When it comes to action, Das Boot is at the top of the class, and it's no wonder that, following its initial release, Wolfgang Petersen became a sought-after director (his later credits include Enemy Mine, Shattered, In the Line of Fire, and 1997's Air Force One). From the moment the crew first descends into the sub and we are given a tour of its innards, the sense of claustrophobia is suffocating. This feeling builds alongside the tension until the two, in concert, are almost unbearable. In later scenes, when the air supply is running out, we can feel ourselves gasping alongside the men, as if the oxygen is being siphoned out of the theater.
The battle scenes are superbly executed, not so much from a special effects perspective, but in the way that Petersen keeps us on the edge of our seats. The two standout sequences occur when the boat attacks a British caravan and when it attempts to wend its way through the treacherous straits of Gibraltar. Both are intense, nerve-wracking pieces of film making that are apt to elevate the heart rate of even the most blasť viewer. These aspects of Das Boot are so well-crafted, in fact, that they lose little impact on a second or third viewing. Even knowing exactly what's going to occur, and how it's going to happen, does little to diminish the experience.
In addition to being a great thriller, Das Boot also makes pointed statements about human nature and war, and the visceral eloquence with which they are expressed highlights the film's power. War is one of the great dehumanizing experiences -- it becomes "us" against "them." The objective is victory, simply because that's the only path to survival. This is true whether the battle is in the sky, on the land, on the sea, or under the surface. In Das Boot, the victims of the U-boat's attacks remain faceless entities until one wrenching scene when the crew is forced to confront the terrible ramifications of their actions. Naval battles often seems like the cleanest sort of warfare, with targets distanced from their attackers by fathoms of water and hits registered as blips on a screen. Das Boot effectively dispels that illusion when the men aboard the submarine are forced to look on helplessly while the survivors of a ship they destroyed die by fire and water.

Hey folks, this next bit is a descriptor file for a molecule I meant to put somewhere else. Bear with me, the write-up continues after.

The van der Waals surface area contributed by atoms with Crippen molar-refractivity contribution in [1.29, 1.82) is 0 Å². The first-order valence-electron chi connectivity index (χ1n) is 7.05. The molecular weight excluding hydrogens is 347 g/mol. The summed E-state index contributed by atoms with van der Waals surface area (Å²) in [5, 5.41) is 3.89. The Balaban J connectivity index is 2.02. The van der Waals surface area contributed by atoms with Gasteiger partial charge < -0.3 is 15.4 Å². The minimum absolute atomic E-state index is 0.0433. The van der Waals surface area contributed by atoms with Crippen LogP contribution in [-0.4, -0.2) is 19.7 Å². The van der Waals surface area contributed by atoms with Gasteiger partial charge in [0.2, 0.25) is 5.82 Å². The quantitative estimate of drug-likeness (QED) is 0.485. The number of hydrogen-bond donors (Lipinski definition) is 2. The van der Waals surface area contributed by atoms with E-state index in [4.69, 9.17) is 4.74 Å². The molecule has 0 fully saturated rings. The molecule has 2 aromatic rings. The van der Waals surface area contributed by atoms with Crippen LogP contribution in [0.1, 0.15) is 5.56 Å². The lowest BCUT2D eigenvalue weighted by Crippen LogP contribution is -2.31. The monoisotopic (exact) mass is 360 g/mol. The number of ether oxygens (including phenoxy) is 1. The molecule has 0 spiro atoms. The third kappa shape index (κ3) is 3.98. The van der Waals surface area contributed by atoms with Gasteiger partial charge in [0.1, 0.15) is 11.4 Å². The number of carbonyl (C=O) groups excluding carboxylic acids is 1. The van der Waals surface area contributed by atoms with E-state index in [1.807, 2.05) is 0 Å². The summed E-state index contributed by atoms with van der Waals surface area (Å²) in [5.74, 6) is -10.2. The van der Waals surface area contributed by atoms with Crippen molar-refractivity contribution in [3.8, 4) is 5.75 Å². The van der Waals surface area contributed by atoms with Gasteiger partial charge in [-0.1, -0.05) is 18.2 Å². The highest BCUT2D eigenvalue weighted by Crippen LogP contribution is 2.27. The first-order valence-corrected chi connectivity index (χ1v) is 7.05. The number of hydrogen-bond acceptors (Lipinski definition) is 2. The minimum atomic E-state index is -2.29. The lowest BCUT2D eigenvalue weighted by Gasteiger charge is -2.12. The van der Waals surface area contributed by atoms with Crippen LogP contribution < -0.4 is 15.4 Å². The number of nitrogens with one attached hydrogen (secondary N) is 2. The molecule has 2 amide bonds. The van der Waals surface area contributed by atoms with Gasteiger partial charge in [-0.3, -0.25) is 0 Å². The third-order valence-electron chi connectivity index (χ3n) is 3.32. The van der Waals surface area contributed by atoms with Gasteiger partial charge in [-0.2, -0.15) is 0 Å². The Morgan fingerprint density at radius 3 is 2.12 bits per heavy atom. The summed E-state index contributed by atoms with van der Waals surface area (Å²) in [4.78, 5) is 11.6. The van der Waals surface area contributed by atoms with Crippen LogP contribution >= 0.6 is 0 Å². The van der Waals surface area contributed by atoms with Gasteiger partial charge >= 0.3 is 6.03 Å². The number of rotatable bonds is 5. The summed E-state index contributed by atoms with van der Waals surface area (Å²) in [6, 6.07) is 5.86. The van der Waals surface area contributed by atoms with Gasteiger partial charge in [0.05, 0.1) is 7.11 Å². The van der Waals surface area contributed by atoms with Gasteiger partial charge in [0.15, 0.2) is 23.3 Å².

I have often said that Patton is the greatest war movie, but Das Boot comes in a close second. The battle scenes don't define either film; superlative acting, top-notch writing, and exceptional direction do. Throughout the history of motion pictures, there have been many fine movies set in the cramped confines of the submarine -- 1957's Enemy Below, 1958's Run Silent, Run Deep, 1990's The Hunt for Red October, and 1995's Crimson Tide -- but none approaches the impact achieved by Das Boot. This film takes all of the drama and suspense inherent in a submarine-based story and delivers it in a near-perfect package, establishing Das Boot as not just a terrific adrenaline rush, but one of the best movies ever made.